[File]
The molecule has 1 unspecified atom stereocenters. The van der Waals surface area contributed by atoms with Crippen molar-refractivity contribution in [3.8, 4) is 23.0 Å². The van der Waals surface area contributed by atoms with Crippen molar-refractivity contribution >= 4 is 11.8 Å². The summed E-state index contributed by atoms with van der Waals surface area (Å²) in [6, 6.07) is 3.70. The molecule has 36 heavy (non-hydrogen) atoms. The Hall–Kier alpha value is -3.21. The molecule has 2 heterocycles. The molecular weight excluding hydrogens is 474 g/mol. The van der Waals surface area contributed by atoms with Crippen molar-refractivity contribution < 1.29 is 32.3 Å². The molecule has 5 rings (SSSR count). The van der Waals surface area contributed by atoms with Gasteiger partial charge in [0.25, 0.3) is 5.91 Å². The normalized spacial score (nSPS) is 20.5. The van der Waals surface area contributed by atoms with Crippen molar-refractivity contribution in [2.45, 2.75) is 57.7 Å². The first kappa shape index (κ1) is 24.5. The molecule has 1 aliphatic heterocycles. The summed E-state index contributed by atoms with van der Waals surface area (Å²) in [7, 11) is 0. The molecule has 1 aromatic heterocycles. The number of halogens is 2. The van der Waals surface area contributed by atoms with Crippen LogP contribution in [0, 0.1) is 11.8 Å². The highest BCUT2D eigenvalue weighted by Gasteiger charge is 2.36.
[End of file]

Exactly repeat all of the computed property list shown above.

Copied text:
The molecule has 1 unspecified atom stereocenters. The van der Waals surface area contributed by atoms with Crippen molar-refractivity contribution in [3.8, 4) is 23.0 Å². The van der Waals surface area contributed by atoms with Crippen molar-refractivity contribution >= 4 is 11.8 Å². The summed E-state index contributed by atoms with van der Waals surface area (Å²) in [6, 6.07) is 3.70. The molecule has 36 heavy (non-hydrogen) atoms. The Hall–Kier alpha value is -3.21. The molecule has 2 heterocycles. The molecular weight excluding hydrogens is 474 g/mol. The van der Waals surface area contributed by atoms with Crippen molar-refractivity contribution < 1.29 is 32.3 Å². The molecule has 5 rings (SSSR count). The van der Waals surface area contributed by atoms with Gasteiger partial charge in [0.25, 0.3) is 5.91 Å². The normalized spacial score (nSPS) is 20.5. The van der Waals surface area contributed by atoms with Crippen molar-refractivity contribution in [2.45, 2.75) is 57.7 Å². The first kappa shape index (κ1) is 24.5. The molecule has 1 aliphatic heterocycles. The summed E-state index contributed by atoms with van der Waals surface area (Å²) in [7, 11) is 0. The molecule has 1 aromatic heterocycles. The number of halogens is 2. The van der Waals surface area contributed by atoms with Crippen LogP contribution in [0, 0.1) is 11.8 Å². The highest BCUT2D eigenvalue weighted by Gasteiger charge is 2.36.